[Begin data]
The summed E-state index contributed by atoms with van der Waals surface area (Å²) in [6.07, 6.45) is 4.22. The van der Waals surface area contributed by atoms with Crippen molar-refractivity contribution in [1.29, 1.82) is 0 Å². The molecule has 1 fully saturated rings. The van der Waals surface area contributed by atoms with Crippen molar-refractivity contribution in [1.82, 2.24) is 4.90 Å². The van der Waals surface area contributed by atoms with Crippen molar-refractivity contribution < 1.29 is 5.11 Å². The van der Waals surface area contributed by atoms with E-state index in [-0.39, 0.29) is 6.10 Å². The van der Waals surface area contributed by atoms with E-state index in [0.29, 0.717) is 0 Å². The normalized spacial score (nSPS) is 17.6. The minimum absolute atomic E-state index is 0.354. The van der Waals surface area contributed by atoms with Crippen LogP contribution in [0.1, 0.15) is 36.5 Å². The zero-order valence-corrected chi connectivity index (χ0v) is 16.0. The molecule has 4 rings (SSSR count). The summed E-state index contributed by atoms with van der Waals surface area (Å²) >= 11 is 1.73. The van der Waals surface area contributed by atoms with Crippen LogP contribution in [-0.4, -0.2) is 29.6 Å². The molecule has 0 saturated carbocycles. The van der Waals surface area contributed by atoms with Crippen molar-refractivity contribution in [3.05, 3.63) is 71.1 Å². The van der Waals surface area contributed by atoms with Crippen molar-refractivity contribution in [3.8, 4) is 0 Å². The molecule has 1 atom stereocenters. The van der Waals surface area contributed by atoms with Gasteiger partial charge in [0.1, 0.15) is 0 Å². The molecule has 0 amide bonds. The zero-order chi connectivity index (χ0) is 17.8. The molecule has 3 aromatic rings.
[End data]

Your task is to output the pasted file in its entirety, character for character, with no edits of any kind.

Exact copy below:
The summed E-state index contributed by atoms with van der Waals surface area (Å²) in [6.07, 6.45) is 4.22. The van der Waals surface area contributed by atoms with Crippen molar-refractivity contribution in [1.29, 1.82) is 0 Å². The molecule has 1 fully saturated rings. The van der Waals surface area contributed by atoms with Crippen molar-refractivity contribution in [1.82, 2.24) is 4.90 Å². The van der Waals surface area contributed by atoms with Crippen molar-refractivity contribution < 1.29 is 5.11 Å². The van der Waals surface area contributed by atoms with E-state index in [-0.39, 0.29) is 6.10 Å². The van der Waals surface area contributed by atoms with E-state index in [0.29, 0.717) is 0 Å². The normalized spacial score (nSPS) is 17.6. The minimum absolute atomic E-state index is 0.354. The van der Waals surface area contributed by atoms with Crippen LogP contribution in [0.1, 0.15) is 36.5 Å². The zero-order valence-corrected chi connectivity index (χ0v) is 16.0. The molecule has 4 rings (SSSR count). The summed E-state index contributed by atoms with van der Waals surface area (Å²) >= 11 is 1.73. The van der Waals surface area contributed by atoms with Crippen LogP contribution in [-0.4, -0.2) is 29.6 Å². The molecule has 0 saturated carbocycles. The van der Waals surface area contributed by atoms with Crippen molar-refractivity contribution in [3.05, 3.63) is 71.1 Å². The van der Waals surface area contributed by atoms with Crippen molar-refractivity contribution in [3.8, 4) is 0 Å². The molecule has 1 atom stereocenters. The van der Waals surface area contributed by atoms with Gasteiger partial charge in [0.1, 0.15) is 0 Å². The molecule has 0 amide bonds. The zero-order chi connectivity index (χ0) is 17.8. The molecule has 3 aromatic rings.